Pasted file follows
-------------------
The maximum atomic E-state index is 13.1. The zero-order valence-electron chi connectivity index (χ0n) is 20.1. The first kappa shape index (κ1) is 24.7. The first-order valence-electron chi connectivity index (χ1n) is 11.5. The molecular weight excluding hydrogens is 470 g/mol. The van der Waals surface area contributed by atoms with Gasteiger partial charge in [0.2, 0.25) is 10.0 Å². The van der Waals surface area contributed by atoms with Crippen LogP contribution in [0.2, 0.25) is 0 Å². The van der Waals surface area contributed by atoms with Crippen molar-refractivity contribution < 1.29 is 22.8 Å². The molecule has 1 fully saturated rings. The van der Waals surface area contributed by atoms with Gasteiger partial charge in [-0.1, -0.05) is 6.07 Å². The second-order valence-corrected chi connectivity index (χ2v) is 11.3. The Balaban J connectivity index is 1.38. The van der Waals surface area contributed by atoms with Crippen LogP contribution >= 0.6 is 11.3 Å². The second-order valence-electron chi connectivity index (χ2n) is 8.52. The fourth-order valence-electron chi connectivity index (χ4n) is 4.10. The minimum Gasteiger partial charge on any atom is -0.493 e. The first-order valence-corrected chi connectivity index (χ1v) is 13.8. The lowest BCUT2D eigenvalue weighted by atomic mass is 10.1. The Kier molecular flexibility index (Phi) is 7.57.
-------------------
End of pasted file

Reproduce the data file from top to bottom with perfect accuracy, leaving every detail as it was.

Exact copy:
The maximum atomic E-state index is 13.1. The zero-order valence-electron chi connectivity index (χ0n) is 20.1. The first kappa shape index (κ1) is 24.7. The first-order valence-electron chi connectivity index (χ1n) is 11.5. The molecular weight excluding hydrogens is 470 g/mol. The van der Waals surface area contributed by atoms with Gasteiger partial charge in [0.2, 0.25) is 10.0 Å². The van der Waals surface area contributed by atoms with Crippen LogP contribution in [0.2, 0.25) is 0 Å². The van der Waals surface area contributed by atoms with Crippen molar-refractivity contribution < 1.29 is 22.8 Å². The molecule has 1 fully saturated rings. The van der Waals surface area contributed by atoms with Gasteiger partial charge in [-0.1, -0.05) is 6.07 Å². The second-order valence-corrected chi connectivity index (χ2v) is 11.3. The Balaban J connectivity index is 1.38. The van der Waals surface area contributed by atoms with Crippen LogP contribution >= 0.6 is 11.3 Å². The second-order valence-electron chi connectivity index (χ2n) is 8.52. The fourth-order valence-electron chi connectivity index (χ4n) is 4.10. The minimum Gasteiger partial charge on any atom is -0.493 e. The first-order valence-corrected chi connectivity index (χ1v) is 13.8. The lowest BCUT2D eigenvalue weighted by atomic mass is 10.1. The Kier molecular flexibility index (Phi) is 7.57.